“If a buyer makes a large furniture purchase with a new credit account just before closing, that can become an issue,” says Coggins. “When COVID struck, I had a client that became unqualified for five days [before] closing because his bank raised their debt-to-income ratio. We had to move fast and used a local lender who got the paperwork done in 20 days. Many of these issues can be avoided if buyers make wise decisions about their spending while waiting to close.”
3. The home failed inspection
For buyers, an inspection is integral to a home sale as it gives a thorough picture of the property they’re purchasing. But a failed home inspection often spells doom for a sale.
If a buyer’s offer includes an inspection contingency and the house fails the inspection, the buyer is allowed to either negotiate for repairs or cancel the contract.
“FHA loans and other loans require inspections done by a specially certified technician. If a home purchase with an FHA mortgage contingency fails the inspection, the sale is quashed,” says Tim Lumnaha certified buyer’s representative with Berkshire Hathaway HomeServices Page Realty in Boston.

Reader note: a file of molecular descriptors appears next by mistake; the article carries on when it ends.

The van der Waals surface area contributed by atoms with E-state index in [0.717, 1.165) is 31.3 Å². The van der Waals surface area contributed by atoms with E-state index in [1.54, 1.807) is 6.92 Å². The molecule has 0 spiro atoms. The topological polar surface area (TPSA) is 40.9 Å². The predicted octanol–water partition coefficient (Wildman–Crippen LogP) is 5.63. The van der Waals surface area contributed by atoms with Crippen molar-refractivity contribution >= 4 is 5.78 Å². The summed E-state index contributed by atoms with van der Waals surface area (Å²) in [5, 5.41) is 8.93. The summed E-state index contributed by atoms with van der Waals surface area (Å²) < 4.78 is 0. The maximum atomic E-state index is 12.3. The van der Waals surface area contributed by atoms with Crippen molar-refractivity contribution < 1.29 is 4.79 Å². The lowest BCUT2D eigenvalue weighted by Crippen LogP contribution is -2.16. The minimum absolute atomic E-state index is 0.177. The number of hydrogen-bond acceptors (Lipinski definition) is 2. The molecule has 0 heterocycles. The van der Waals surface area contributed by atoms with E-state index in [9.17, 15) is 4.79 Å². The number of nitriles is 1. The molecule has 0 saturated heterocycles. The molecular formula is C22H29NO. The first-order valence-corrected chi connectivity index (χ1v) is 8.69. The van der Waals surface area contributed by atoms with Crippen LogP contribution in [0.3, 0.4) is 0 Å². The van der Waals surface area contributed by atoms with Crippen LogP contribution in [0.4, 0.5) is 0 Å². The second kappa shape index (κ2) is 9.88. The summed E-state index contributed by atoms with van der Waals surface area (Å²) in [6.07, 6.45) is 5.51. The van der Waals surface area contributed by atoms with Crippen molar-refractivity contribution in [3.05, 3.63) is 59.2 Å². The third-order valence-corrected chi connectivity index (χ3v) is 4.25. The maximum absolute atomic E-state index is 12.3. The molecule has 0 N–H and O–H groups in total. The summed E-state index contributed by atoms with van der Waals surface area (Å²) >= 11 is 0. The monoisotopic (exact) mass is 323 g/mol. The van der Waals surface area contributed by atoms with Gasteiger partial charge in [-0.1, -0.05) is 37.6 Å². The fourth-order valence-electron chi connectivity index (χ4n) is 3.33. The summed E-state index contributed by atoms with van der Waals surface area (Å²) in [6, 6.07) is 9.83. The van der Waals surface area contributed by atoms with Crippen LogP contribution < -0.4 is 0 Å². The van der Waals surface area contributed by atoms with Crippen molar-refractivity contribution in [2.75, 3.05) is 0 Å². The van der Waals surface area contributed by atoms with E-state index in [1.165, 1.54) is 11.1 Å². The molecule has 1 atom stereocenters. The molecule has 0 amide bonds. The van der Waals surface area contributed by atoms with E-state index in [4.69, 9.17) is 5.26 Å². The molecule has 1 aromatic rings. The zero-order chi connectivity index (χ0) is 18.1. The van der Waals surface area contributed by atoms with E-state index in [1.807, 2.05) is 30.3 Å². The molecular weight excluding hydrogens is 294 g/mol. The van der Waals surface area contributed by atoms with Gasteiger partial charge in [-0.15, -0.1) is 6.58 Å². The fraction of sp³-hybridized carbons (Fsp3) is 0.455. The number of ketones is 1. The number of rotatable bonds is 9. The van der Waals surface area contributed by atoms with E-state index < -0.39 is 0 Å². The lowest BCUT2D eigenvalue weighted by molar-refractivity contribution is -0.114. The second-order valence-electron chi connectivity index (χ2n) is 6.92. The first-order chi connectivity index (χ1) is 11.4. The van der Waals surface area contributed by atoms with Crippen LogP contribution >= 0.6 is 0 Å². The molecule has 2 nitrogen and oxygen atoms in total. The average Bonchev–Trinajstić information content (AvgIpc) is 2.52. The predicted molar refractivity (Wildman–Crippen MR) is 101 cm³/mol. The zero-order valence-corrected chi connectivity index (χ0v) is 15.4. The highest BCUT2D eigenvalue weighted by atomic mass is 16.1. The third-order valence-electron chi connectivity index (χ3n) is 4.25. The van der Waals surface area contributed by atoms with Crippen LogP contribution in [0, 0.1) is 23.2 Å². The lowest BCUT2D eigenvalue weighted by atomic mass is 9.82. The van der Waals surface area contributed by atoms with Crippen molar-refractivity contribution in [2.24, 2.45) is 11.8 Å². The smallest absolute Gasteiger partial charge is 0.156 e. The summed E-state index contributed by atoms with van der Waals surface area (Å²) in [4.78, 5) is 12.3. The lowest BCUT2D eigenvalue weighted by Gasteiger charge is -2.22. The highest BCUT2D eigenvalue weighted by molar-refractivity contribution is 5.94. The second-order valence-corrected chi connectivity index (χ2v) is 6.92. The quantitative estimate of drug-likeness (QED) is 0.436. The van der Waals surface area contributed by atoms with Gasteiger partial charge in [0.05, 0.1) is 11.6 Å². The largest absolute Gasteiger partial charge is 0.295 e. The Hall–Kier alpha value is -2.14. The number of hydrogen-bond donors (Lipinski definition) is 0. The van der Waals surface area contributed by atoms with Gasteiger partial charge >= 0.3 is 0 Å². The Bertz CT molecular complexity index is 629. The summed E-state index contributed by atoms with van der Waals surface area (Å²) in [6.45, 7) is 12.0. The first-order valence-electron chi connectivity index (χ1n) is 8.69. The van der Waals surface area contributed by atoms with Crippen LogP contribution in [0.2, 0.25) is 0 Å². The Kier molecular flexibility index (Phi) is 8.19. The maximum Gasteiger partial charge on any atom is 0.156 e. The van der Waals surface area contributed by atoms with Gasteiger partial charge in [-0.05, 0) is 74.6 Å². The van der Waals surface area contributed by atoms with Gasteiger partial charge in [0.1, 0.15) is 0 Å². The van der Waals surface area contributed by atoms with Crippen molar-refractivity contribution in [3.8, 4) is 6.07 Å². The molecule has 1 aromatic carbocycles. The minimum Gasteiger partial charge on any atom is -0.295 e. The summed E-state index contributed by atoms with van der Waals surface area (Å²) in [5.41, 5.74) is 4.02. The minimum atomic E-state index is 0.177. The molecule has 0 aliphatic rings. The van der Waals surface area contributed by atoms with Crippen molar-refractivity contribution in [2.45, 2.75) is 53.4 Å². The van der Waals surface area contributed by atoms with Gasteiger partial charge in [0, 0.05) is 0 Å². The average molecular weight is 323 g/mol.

But if a buyer is keen on moving ahead with the sale, it can be safely and responsibly done under certain circumstances.
“You can negotiate with the seller to get a licensed professional to come out and complete all the repairs,” says Singh. “In addition, you can have the seller pay for a home warranty.”
4. The buyer has not sold the home he currently owns
“When writing an offer on a new home, buyers have the option to include a home sale contingency,” Lumnah says. “That way, if the home they’re selling doesn’t sell in time to close on the new one, the new purchase will either not occur or will be postponed.”
But there are ways around that, including adjusting closing dates to buy time, Coggins says.
“You can always get a bridge loan while you wait, because as long as your home is market-ready and priced correctly, you should be able to sell it quickly,” Singh says.
5. The home appraisal is lower than the purchase price
Buyers and sellers know that a lender will require a home appraisal to ensure the house is worth the value the lender is agreeing to finance. But in some unfortunate situations, the house will appraise for less than the approved loan amount. When this happens, it’s tough for buyers to know how to proceed. Should they stick with the sale and make up the difference, or walk away?
“It’s not unusual for the seller to ask the buyer to make up the difference, but whether or not the buyer should do that depends on the gap that exists, and the potential value for the property in the future,” says Decowski. “I’ve had the buyers pay between $5,000 to $10,000 to cover a gap that they easily make up in equity by now.”
Coggins agrees that going up to $10,000 over the appraisal in cash is reasonable.
“It can make the difference between winning the home and continuing the search for the one that got away,” he says.
But if the difference between the home’s appraised value and the purchase price is too vast, the buyer may cut his losses and decide to walk away.